Rob L. Wagner روب لستر واقنر

February 10, 2013

Saudi Students Hunkering Down During US Storm

Filed under: Uncategorized — Rob L. Wagner @ 09:26
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By Rob L. Wagner

Arab News

10 January 2013

As a massive storm dropped at least two feet of snow on northeast US on Saturday, Saudi university students scrambled to stock up with food, stay indoors and prepare for the possibility of losing power.
Yet some Saudi students were so enamored with their first experience in the snow, they didn’t heed warnings from local law authorities to stay inside.
“Some Saudi students, stupidly, were too excited of seeing the snow for the first time and went out playing and taking pictures despite the local authorities warning against going out,” said Howiyda Alyebaawi, 21, of Madinah and studying English in Boston. “They were so excited to post pictures, but it is a very serious condition.”
The storm walloped Massachusetts and Connecticut with winds up to 82 mph. More than 650,000 homes and business lost power. Boston had 22 inches of snow late on Saturday.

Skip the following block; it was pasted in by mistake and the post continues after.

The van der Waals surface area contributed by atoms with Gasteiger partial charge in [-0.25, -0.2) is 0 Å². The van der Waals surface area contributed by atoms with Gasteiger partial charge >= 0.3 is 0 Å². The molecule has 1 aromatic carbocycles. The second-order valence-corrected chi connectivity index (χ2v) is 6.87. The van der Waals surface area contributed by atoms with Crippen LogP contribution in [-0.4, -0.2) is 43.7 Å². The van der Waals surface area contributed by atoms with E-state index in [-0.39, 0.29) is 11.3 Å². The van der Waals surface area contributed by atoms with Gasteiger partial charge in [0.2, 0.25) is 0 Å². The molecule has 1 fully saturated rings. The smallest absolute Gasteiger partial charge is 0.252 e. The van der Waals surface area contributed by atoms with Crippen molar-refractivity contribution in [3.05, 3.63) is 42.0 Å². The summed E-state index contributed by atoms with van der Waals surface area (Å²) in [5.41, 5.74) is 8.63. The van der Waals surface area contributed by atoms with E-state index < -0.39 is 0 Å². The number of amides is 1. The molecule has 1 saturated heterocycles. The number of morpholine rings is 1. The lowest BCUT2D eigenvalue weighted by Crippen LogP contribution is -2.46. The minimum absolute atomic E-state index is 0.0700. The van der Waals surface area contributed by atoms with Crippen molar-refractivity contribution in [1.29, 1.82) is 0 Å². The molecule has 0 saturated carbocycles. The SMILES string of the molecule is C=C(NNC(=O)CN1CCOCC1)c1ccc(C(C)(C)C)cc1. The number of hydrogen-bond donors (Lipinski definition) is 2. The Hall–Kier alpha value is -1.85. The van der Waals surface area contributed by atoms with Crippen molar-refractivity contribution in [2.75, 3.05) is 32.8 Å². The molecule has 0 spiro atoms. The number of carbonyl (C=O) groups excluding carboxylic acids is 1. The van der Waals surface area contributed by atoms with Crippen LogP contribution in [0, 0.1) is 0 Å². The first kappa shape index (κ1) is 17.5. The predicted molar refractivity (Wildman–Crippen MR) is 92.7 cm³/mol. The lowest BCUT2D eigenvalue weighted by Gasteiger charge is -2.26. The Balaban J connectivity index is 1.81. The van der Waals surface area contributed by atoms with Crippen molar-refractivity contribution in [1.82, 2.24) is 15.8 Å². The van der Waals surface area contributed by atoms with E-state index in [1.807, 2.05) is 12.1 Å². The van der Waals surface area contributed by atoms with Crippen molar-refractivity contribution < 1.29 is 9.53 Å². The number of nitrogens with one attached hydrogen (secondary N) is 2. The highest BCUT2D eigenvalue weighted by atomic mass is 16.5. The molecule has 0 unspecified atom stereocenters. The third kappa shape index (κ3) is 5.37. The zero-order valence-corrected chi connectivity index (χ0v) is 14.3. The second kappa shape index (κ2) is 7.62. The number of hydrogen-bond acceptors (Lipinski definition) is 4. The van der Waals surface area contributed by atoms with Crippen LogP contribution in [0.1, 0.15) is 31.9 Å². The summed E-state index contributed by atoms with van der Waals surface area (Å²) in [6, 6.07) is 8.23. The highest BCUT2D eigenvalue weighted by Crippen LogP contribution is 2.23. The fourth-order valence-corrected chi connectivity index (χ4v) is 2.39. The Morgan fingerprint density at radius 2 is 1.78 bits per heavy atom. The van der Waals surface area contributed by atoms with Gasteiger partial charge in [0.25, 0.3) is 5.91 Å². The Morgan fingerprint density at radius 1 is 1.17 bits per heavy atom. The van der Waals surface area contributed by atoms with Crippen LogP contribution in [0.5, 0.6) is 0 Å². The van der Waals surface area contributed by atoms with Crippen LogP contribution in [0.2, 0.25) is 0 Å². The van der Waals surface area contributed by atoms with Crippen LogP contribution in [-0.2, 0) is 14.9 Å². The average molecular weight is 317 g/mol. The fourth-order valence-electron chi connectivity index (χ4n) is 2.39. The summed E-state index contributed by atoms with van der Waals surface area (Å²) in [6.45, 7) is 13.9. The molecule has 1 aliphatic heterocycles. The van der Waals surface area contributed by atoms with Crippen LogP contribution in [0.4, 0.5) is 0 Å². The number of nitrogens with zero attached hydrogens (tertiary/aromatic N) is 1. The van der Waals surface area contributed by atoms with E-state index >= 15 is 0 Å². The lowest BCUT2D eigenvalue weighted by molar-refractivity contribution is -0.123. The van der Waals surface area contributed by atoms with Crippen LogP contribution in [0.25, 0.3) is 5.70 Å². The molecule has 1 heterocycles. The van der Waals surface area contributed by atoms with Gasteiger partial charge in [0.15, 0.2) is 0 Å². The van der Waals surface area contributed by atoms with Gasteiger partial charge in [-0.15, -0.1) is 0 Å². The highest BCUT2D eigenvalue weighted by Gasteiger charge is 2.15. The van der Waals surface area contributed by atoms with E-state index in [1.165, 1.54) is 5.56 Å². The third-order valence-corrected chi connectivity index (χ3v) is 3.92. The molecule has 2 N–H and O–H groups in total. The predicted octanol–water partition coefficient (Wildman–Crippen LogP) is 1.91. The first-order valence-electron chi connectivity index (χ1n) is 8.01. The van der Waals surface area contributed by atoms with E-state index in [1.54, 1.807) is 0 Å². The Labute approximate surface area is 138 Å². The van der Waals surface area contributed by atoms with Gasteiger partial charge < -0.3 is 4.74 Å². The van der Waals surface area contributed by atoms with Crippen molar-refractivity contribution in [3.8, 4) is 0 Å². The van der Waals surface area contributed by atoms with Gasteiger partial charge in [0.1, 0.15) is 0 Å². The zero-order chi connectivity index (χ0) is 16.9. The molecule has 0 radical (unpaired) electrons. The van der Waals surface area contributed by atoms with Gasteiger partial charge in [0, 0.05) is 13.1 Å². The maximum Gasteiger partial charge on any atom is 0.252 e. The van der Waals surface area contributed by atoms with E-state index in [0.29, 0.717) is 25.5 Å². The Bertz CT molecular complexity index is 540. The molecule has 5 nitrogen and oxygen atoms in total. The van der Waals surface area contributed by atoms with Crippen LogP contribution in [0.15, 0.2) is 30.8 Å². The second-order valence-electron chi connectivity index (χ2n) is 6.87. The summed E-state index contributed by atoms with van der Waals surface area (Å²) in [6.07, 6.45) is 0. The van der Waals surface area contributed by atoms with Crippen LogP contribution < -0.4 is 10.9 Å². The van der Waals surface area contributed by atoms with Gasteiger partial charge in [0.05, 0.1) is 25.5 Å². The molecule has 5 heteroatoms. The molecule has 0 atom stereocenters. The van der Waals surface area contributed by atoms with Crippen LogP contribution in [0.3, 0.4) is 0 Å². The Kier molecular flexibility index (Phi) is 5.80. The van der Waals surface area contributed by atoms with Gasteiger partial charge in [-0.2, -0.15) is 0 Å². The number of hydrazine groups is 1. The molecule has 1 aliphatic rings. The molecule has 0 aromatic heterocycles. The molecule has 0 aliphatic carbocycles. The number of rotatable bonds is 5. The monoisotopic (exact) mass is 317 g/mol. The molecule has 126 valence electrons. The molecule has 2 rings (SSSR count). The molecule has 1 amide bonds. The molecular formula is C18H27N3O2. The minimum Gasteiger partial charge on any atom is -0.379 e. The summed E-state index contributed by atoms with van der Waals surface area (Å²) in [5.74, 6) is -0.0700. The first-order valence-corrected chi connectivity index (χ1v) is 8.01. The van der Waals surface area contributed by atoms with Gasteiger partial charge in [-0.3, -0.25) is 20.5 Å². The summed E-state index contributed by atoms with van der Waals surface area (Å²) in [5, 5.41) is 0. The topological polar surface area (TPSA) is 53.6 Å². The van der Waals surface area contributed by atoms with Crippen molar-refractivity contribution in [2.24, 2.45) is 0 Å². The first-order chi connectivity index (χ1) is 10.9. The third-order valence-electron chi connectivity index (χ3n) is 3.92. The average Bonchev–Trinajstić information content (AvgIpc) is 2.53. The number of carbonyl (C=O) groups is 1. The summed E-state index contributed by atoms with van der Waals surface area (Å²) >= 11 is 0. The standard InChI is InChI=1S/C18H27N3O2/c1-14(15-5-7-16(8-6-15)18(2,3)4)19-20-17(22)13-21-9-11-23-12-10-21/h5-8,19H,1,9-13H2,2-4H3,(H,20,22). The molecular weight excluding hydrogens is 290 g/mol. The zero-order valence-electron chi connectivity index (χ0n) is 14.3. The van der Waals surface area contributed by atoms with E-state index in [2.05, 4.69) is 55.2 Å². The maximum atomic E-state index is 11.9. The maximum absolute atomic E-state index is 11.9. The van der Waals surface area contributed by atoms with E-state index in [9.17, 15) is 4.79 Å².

“The situation is very complicated and hard to deal with for Americans in general, speak not for people coming from a hot country,” Alyebaawi said. “We have never experienced such weather, nor do we really know how to deal with it.”
Alyebaawi said Massachusetts authorities sent an automated telephone message advising residents to stay indoors and stock up on food, water, batteries, medication and first aid kits. The Saudi cultural attaché sent an e-mail in Arabic.
“We were not very happy about receiving the e-mail because not all students are keen to check their e-mails every day, and if they didn’t understand the automated message in English, there could have been problems,” Alyebaawi said.
She added: “I wish we received a call from the cultural attaché. We understand they can’t call everybody, but at least the ones in Boston, who are hardest hit.”
English language student Abdullah Jawhar, 37, of Jeddah and who lives in the Boston suburb of Chelsea, said it is difficult for most students to take public transportation from the outskirts of Boston to the city center.
He noted that the storm hit just when his monthly allowance arrived. “We just got paid, so we stocked up well. If the storm came at the end of the month, we would be in trouble.”

 

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